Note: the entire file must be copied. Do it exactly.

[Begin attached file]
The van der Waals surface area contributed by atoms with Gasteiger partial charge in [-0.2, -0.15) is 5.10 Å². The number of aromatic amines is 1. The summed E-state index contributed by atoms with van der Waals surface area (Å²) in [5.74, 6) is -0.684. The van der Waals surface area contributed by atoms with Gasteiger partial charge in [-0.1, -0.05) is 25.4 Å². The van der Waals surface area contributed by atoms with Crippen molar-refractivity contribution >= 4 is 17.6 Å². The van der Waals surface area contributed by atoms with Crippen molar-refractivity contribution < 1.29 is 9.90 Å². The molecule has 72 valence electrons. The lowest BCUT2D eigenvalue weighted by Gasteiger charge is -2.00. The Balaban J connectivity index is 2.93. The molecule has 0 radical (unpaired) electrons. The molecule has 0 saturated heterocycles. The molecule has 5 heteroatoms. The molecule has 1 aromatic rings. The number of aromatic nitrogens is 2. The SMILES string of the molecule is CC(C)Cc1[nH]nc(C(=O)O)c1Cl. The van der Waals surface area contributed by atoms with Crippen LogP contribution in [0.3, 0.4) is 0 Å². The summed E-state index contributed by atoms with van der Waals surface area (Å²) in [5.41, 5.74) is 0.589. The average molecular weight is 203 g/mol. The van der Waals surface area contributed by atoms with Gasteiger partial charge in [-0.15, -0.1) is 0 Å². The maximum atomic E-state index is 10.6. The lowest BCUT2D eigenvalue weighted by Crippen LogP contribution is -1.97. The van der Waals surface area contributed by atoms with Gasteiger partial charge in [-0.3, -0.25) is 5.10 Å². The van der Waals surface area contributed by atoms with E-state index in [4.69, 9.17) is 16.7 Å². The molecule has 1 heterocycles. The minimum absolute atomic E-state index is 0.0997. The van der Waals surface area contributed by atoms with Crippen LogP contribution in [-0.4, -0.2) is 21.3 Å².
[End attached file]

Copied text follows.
The van der Waals surface area contributed by atoms with Gasteiger partial charge in [-0.2, -0.15) is 5.10 Å². The number of aromatic amines is 1. The summed E-state index contributed by atoms with van der Waals surface area (Å²) in [5.74, 6) is -0.684. The van der Waals surface area contributed by atoms with Gasteiger partial charge in [-0.1, -0.05) is 25.4 Å². The van der Waals surface area contributed by atoms with Crippen molar-refractivity contribution >= 4 is 17.6 Å². The van der Waals surface area contributed by atoms with Crippen molar-refractivity contribution < 1.29 is 9.90 Å². The molecule has 72 valence electrons. The lowest BCUT2D eigenvalue weighted by Gasteiger charge is -2.00. The Balaban J connectivity index is 2.93. The molecule has 0 radical (unpaired) electrons. The molecule has 0 saturated heterocycles. The molecule has 5 heteroatoms. The molecule has 1 aromatic rings. The number of aromatic nitrogens is 2. The SMILES string of the molecule is CC(C)Cc1[nH]nc(C(=O)O)c1Cl. The van der Waals surface area contributed by atoms with Crippen LogP contribution in [0.3, 0.4) is 0 Å². The summed E-state index contributed by atoms with van der Waals surface area (Å²) in [5.41, 5.74) is 0.589. The average molecular weight is 203 g/mol. The van der Waals surface area contributed by atoms with Gasteiger partial charge in [-0.15, -0.1) is 0 Å². The maximum atomic E-state index is 10.6. The lowest BCUT2D eigenvalue weighted by Crippen LogP contribution is -1.97. The van der Waals surface area contributed by atoms with Gasteiger partial charge in [-0.3, -0.25) is 5.10 Å². The van der Waals surface area contributed by atoms with E-state index in [4.69, 9.17) is 16.7 Å². The molecule has 1 heterocycles. The minimum absolute atomic E-state index is 0.0997. The van der Waals surface area contributed by atoms with Crippen LogP contribution in [-0.4, -0.2) is 21.3 Å².